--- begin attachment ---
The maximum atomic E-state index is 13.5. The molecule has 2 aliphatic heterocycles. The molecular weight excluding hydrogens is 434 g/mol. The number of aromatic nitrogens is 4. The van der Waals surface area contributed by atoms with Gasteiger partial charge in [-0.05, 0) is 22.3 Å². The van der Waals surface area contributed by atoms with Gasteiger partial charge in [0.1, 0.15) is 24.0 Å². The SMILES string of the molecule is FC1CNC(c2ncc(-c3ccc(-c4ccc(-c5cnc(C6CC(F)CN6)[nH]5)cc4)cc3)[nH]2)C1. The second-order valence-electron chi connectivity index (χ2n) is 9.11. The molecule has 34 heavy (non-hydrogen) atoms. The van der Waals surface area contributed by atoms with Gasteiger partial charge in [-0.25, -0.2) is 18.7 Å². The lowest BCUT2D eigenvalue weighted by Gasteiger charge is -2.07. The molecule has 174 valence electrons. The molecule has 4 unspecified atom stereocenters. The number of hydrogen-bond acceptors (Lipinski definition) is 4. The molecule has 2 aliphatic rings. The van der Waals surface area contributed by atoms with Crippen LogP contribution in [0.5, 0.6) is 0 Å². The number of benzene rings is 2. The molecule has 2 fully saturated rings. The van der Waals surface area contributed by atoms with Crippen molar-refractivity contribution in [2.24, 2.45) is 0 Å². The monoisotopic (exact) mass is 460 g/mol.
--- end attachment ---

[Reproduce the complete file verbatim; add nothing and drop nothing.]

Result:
The maximum atomic E-state index is 13.5. The molecule has 2 aliphatic heterocycles. The molecular weight excluding hydrogens is 434 g/mol. The number of aromatic nitrogens is 4. The van der Waals surface area contributed by atoms with Gasteiger partial charge in [-0.05, 0) is 22.3 Å². The van der Waals surface area contributed by atoms with Gasteiger partial charge in [0.1, 0.15) is 24.0 Å². The SMILES string of the molecule is FC1CNC(c2ncc(-c3ccc(-c4ccc(-c5cnc(C6CC(F)CN6)[nH]5)cc4)cc3)[nH]2)C1. The second-order valence-electron chi connectivity index (χ2n) is 9.11. The molecule has 34 heavy (non-hydrogen) atoms. The van der Waals surface area contributed by atoms with Gasteiger partial charge in [-0.25, -0.2) is 18.7 Å². The lowest BCUT2D eigenvalue weighted by Gasteiger charge is -2.07. The molecule has 174 valence electrons. The molecule has 4 unspecified atom stereocenters. The number of hydrogen-bond acceptors (Lipinski definition) is 4. The molecule has 2 aliphatic rings. The van der Waals surface area contributed by atoms with Crippen LogP contribution in [0.5, 0.6) is 0 Å². The number of benzene rings is 2. The molecule has 2 fully saturated rings. The van der Waals surface area contributed by atoms with Crippen molar-refractivity contribution in [2.24, 2.45) is 0 Å². The monoisotopic (exact) mass is 460 g/mol.